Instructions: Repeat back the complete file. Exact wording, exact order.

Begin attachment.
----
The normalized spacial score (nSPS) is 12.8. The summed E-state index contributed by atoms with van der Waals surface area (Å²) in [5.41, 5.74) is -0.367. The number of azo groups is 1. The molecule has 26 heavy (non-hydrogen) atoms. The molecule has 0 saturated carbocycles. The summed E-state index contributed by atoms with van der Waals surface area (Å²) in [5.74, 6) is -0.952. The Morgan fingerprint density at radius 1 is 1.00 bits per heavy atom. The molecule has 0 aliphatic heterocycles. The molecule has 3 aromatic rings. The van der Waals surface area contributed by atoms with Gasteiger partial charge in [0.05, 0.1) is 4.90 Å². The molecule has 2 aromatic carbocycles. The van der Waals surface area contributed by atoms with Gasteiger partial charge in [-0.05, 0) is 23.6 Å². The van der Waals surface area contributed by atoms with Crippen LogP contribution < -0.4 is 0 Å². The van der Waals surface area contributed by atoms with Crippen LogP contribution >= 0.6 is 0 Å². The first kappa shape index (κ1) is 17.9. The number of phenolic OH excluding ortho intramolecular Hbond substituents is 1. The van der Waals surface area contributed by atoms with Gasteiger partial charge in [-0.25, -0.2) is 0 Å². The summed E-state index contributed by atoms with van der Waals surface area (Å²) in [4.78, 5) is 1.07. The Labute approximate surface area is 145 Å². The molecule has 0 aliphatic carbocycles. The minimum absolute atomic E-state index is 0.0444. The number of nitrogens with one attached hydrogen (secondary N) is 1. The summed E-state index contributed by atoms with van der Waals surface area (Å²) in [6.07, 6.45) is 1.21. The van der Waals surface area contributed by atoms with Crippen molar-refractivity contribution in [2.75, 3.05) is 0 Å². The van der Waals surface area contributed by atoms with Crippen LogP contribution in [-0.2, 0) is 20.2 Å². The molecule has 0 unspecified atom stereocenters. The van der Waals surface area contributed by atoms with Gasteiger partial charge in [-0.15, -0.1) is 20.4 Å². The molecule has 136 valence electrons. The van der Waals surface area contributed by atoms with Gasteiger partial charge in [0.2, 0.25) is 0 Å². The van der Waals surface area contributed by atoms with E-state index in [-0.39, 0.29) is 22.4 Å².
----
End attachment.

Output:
The normalized spacial score (nSPS) is 12.8. The summed E-state index contributed by atoms with van der Waals surface area (Å²) in [5.41, 5.74) is -0.367. The number of azo groups is 1. The molecule has 26 heavy (non-hydrogen) atoms. The molecule has 0 saturated carbocycles. The summed E-state index contributed by atoms with van der Waals surface area (Å²) in [5.74, 6) is -0.952. The Morgan fingerprint density at radius 1 is 1.00 bits per heavy atom. The molecule has 0 aliphatic heterocycles. The molecule has 3 aromatic rings. The van der Waals surface area contributed by atoms with Gasteiger partial charge in [0.05, 0.1) is 4.90 Å². The molecule has 2 aromatic carbocycles. The van der Waals surface area contributed by atoms with Gasteiger partial charge in [-0.05, 0) is 23.6 Å². The van der Waals surface area contributed by atoms with Crippen LogP contribution < -0.4 is 0 Å². The van der Waals surface area contributed by atoms with Crippen LogP contribution >= 0.6 is 0 Å². The first kappa shape index (κ1) is 17.9. The number of phenolic OH excluding ortho intramolecular Hbond substituents is 1. The van der Waals surface area contributed by atoms with Gasteiger partial charge in [-0.25, -0.2) is 0 Å². The summed E-state index contributed by atoms with van der Waals surface area (Å²) in [4.78, 5) is 1.07. The Labute approximate surface area is 145 Å². The molecule has 0 aliphatic carbocycles. The minimum absolute atomic E-state index is 0.0444. The number of nitrogens with one attached hydrogen (secondary N) is 1. The summed E-state index contributed by atoms with van der Waals surface area (Å²) in [6.07, 6.45) is 1.21. The van der Waals surface area contributed by atoms with Crippen molar-refractivity contribution in [2.75, 3.05) is 0 Å². The van der Waals surface area contributed by atoms with Crippen LogP contribution in [-0.2, 0) is 20.2 Å². The molecule has 0 unspecified atom stereocenters. The van der Waals surface area contributed by atoms with Gasteiger partial charge in [-0.15, -0.1) is 20.4 Å². The molecule has 136 valence electrons. The van der Waals surface area contributed by atoms with Gasteiger partial charge in [0.2, 0.25) is 0 Å². The van der Waals surface area contributed by atoms with E-state index in [-0.39, 0.29) is 22.4 Å².